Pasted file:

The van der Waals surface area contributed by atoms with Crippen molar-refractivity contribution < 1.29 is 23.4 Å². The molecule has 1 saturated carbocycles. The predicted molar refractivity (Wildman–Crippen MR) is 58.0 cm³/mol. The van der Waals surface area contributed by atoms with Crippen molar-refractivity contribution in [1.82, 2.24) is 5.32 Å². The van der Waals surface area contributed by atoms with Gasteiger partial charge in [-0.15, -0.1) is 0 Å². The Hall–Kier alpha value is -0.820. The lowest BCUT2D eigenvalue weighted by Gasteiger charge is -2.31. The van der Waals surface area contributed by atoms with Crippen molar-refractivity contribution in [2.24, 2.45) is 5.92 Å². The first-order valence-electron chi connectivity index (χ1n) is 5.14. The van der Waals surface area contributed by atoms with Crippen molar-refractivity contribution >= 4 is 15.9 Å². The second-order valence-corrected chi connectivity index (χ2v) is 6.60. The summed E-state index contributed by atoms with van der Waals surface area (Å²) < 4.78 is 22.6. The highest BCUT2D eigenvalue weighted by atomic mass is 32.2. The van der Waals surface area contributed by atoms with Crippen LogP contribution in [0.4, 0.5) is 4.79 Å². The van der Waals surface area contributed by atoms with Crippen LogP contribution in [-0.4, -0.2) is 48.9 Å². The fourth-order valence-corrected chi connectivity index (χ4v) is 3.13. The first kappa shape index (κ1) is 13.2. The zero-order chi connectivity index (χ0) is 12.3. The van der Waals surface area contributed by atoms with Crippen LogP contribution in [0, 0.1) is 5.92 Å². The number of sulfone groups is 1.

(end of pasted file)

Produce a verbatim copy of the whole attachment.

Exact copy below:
The van der Waals surface area contributed by atoms with Crippen molar-refractivity contribution < 1.29 is 23.4 Å². The molecule has 1 saturated carbocycles. The predicted molar refractivity (Wildman–Crippen MR) is 58.0 cm³/mol. The van der Waals surface area contributed by atoms with Crippen molar-refractivity contribution in [1.82, 2.24) is 5.32 Å². The van der Waals surface area contributed by atoms with Gasteiger partial charge in [-0.15, -0.1) is 0 Å². The Hall–Kier alpha value is -0.820. The lowest BCUT2D eigenvalue weighted by Gasteiger charge is -2.31. The van der Waals surface area contributed by atoms with Crippen molar-refractivity contribution in [2.24, 2.45) is 5.92 Å². The first-order valence-electron chi connectivity index (χ1n) is 5.14. The van der Waals surface area contributed by atoms with Crippen molar-refractivity contribution >= 4 is 15.9 Å². The second-order valence-corrected chi connectivity index (χ2v) is 6.60. The summed E-state index contributed by atoms with van der Waals surface area (Å²) < 4.78 is 22.6. The highest BCUT2D eigenvalue weighted by atomic mass is 32.2. The van der Waals surface area contributed by atoms with Crippen LogP contribution in [0.4, 0.5) is 4.79 Å². The van der Waals surface area contributed by atoms with Crippen LogP contribution in [-0.4, -0.2) is 48.9 Å². The fourth-order valence-corrected chi connectivity index (χ4v) is 3.13. The first kappa shape index (κ1) is 13.2. The zero-order chi connectivity index (χ0) is 12.3. The van der Waals surface area contributed by atoms with Crippen LogP contribution in [0, 0.1) is 5.92 Å². The number of sulfone groups is 1.